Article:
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Spurs rout Heat again, take commanding 3-1 lead

By By The Sports Xchange
Published On: Jun 13 2014 12:00:22 AM CDT
Updated On: Jun 13 2014 11:36:03 AM CDT
NBA, San Antonio Spurs, Tim Duncan

Lucy Nicholson/Reuters

MIAMI -- Before the NBA Finals, San Antonio Spurs forward Tim Duncan said, "We're going to do it this time."

Maybe Duncan was right.

The hot-shooting Spurs moved to within one win of their fifth NBA title since 1999, defeating the Miami Heat 107-86 Thursday night at AmericanAirlines Arena.

The Spurs shot 57.1 percent from the floor overall en route to a 3-1 lead in the best-of-seven NBA Finals. None of the 31 previous teams to fall behind by that deficit in the league championship series rallied to take the title.

Game 5 is Sunday night in San Antonio.

San Antonio outscored the Heat in each of the first three quarters and headed into the fourth with an 81-57 lead.

Spurs forward Kawhi Leonard had 20 points and a game-high 13 points, and point guard Tony Parker added 19 points. Duncan (10 points and 11 rebounds) and forward Boris Diaw (eight points, nine rebounds and a game-high nine assists) also played well.

The Spurs are 2-0 since Diaw was inserted into the lineup over center Tiago Splitter.

"Boris makes us a smarter team," Spurs coach Gregg Popovich said of Diaw, who was cut by the Charlotte Bobcats in March 2012. "Boris is a passer, and he understands mismatches. On defense, he knows where to help."

San Antonio, which lost to Miami in a dramatic seven-game championship series last year, held the Heat to 45.1 percent shooting Thursday.

"It's great that we get the opportunity to go back home," Diaw said, "but we know it will not be an easy game. We know they will play for their lives."

Forward LeBron James led the Heat with 28 points, but center Chris Bosh (12 points) and guard Dwyane Wade (10 points) were held in check. Through three quarters, Wade was just 1-for-10 from the floor.

James left the floor twice under somewhat unusual circumstances -- first for a bathroom break and then to get his ankle taped. He had 19 points in a huge third quarter but was otherwise quiet.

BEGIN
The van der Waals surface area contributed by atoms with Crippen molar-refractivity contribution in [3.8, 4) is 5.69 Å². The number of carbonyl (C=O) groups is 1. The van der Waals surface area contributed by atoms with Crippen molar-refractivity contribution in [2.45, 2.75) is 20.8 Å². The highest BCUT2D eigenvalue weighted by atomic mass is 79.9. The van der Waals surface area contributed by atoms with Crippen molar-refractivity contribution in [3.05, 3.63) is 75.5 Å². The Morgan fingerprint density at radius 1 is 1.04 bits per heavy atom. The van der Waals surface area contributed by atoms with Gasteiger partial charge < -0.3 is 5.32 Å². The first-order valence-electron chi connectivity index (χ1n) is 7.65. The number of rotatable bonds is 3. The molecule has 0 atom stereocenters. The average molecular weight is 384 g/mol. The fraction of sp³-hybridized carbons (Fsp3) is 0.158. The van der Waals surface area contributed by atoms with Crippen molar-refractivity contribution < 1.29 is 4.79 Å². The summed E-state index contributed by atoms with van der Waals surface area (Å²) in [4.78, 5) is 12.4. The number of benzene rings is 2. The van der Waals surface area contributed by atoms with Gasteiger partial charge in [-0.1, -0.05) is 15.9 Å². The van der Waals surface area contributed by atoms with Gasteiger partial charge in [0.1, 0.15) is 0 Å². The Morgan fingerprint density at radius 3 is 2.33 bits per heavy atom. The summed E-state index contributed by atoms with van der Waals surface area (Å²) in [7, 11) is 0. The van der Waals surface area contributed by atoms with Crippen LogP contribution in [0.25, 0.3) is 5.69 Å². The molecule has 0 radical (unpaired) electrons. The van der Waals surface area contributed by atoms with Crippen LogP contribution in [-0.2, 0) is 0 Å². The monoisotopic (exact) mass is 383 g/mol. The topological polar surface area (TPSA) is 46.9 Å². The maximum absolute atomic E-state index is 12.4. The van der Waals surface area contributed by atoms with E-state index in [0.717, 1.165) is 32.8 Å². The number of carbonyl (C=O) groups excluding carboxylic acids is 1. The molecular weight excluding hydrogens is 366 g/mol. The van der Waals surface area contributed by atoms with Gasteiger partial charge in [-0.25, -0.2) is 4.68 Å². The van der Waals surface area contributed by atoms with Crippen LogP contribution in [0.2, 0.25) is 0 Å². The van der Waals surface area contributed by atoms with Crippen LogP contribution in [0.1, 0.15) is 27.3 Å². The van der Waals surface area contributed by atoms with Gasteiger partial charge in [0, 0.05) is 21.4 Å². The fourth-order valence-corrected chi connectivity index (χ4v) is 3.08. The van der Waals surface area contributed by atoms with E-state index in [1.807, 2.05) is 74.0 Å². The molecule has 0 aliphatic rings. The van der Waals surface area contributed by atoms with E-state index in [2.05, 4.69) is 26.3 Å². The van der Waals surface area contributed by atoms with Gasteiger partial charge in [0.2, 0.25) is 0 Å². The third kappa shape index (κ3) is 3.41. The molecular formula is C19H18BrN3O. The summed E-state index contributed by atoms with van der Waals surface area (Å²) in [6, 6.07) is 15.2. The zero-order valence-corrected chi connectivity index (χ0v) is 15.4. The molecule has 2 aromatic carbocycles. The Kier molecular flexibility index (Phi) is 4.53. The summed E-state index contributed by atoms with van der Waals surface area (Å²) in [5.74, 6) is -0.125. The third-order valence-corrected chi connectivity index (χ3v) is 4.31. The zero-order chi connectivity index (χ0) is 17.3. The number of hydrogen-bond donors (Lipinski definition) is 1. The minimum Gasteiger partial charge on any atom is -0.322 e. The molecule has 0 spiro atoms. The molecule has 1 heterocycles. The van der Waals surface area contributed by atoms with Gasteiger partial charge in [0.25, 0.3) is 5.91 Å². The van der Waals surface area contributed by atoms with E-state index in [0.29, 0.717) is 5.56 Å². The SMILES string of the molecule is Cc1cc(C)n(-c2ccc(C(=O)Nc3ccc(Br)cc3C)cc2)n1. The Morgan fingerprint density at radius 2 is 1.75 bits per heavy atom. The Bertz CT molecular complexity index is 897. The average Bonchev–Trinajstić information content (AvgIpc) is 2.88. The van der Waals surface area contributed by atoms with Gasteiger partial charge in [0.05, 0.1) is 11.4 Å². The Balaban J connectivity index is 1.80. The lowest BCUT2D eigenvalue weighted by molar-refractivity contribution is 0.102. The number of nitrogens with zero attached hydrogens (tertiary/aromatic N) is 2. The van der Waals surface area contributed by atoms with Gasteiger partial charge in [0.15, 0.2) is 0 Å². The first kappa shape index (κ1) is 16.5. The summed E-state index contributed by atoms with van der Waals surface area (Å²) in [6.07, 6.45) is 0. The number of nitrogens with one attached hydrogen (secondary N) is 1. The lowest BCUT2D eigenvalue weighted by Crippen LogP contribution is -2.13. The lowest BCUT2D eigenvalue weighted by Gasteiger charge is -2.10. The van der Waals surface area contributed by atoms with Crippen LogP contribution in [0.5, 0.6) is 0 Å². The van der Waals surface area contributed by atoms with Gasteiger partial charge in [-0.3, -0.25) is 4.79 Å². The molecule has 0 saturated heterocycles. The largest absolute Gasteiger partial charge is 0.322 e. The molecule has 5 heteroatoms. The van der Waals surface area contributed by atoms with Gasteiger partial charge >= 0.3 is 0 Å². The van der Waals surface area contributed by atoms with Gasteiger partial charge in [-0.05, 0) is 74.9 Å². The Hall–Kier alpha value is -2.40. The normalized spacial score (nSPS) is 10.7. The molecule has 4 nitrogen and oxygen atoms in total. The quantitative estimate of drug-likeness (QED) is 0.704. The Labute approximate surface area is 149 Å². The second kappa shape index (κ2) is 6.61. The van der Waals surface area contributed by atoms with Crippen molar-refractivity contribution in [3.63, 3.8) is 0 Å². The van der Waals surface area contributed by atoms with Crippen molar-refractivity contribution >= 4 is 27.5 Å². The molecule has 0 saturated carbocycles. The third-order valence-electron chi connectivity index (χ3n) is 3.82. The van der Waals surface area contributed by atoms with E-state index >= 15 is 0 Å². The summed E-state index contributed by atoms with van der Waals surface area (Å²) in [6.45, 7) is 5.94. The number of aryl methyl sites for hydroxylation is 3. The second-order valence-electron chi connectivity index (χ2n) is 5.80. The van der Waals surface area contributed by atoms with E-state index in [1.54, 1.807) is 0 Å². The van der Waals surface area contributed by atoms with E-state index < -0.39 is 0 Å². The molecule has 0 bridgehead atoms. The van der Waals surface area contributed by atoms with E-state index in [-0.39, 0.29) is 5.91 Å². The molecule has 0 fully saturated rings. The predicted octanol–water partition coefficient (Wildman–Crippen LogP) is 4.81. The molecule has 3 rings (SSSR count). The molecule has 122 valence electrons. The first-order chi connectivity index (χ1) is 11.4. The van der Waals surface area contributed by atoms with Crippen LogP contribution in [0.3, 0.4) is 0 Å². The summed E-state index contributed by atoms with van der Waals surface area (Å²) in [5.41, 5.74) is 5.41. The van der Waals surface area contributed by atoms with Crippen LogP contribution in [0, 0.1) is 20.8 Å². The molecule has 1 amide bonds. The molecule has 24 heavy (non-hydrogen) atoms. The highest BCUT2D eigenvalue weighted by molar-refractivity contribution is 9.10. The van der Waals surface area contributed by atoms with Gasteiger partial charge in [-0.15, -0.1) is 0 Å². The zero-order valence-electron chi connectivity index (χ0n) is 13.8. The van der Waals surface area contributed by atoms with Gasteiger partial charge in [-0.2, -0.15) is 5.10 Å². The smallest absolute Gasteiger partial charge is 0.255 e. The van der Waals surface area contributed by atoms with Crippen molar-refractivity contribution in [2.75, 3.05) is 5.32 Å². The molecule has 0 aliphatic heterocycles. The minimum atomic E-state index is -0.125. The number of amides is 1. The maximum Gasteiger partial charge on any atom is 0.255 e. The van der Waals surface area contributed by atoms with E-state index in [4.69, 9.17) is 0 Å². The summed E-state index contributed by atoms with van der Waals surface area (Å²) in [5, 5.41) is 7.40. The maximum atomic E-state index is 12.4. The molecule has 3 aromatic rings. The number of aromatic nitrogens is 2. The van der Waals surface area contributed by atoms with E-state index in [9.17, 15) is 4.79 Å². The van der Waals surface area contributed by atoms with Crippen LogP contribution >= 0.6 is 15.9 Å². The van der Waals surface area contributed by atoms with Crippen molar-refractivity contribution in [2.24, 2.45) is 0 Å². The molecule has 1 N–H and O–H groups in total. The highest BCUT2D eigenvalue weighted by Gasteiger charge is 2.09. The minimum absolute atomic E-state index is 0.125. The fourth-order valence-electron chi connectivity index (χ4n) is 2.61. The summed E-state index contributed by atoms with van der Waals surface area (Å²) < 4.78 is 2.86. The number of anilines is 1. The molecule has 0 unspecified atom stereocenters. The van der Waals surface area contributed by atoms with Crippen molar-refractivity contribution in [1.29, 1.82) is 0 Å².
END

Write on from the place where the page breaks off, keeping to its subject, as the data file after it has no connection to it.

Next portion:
"We have put ourselves in a position where we have to make history," James said of the 3-1 deficit. "They smashed us in two straight home games. They were much better than us in these two games, but the series is not over.

"I know (coming back from 3-1) has never been done before. We're still a confident bunch, even though our heads are down a bit right now."

Miami had won 13 consecutive games following a playoff loss, but that streak is over. Before Thursday, the Heat played 48 straight playoff games without losing consecutively, the third-longest streak in NBA history, surpassed only by the 1962-1966 Boston Celtics (54) and the 1990-93 Chicago Bulls (52).

The Heat, the two-time defending league champions, now have no margin for error.

Meanwhile, San Antonio has won three straight road games, including the victory over the Oklahoma City Thunder that clinched the Western Conference title.

Overall, the Spurs have 11 wins by more than 15 points in this postseason.

"They played great," Heat coach Erik Spoelstra said of the Spurs. "I don't think any of us were expecting this type of performance. You have to give them credit, but this was the biggest surprise of the series."

In the first three games of the Finals, San Antonio outscored Miami in the first quarter by a combined total of 29 points. That trend continued Thursday as the Spurs shot 56.3 percent from the floor and led 26-17 after one period.

The Spurs made three of five 3-point attempts and had a 6-0 lead in fast-break points in the opening quarter, a stat the Heat generally dominates. Miami shot just 35 percent, including 1-for-5 on 3-pointers.

San Antonio stretched its lead to 55-36 at halftime. The Spurs led by as many as 22 points in the second quarter. They shot 55 percent in the second quarter and 55.6 percent in the first half.

Miami shot 35.7 percent in the second quarter and 35.3 percent for the half.

"The Spurs," Bosh said, "are playing beautiful basketball."

NOTES: With his 14th minute Thursday, Spurs PF Tim Duncan passed Kareem Abdul-Jabbar for the most postseason playing time in NBA history. ... Entering Thursday, Spurs F Boris Diaw had the best plus-minus of any player in the Finals at plus-45. He was plus-15 in Game 4, just the fifth-best figure on the team. G Manu Ginobili, who scored seven points, was plus-27. ... Spurs F Kawhi Leonard scored 29 points Tuesday, his highest total since high school. ... Instead of practicing Wednesday, the Heat watched video of Tuesday's blowout loss to the Spurs. Heat G Dwyane Wade said the focus was how to stop Leonard, and part of the plan was to force him right. Leonard still hit seven of 12 shots Thursday. ... Since the shot clock was instituted in 1954, San Antonio owns the two greatest-shooting quarters in NBA Finals history: the fourth quarter of Game 1 (87.5 percent) and the first quarter of Game 3 (86.7 percent).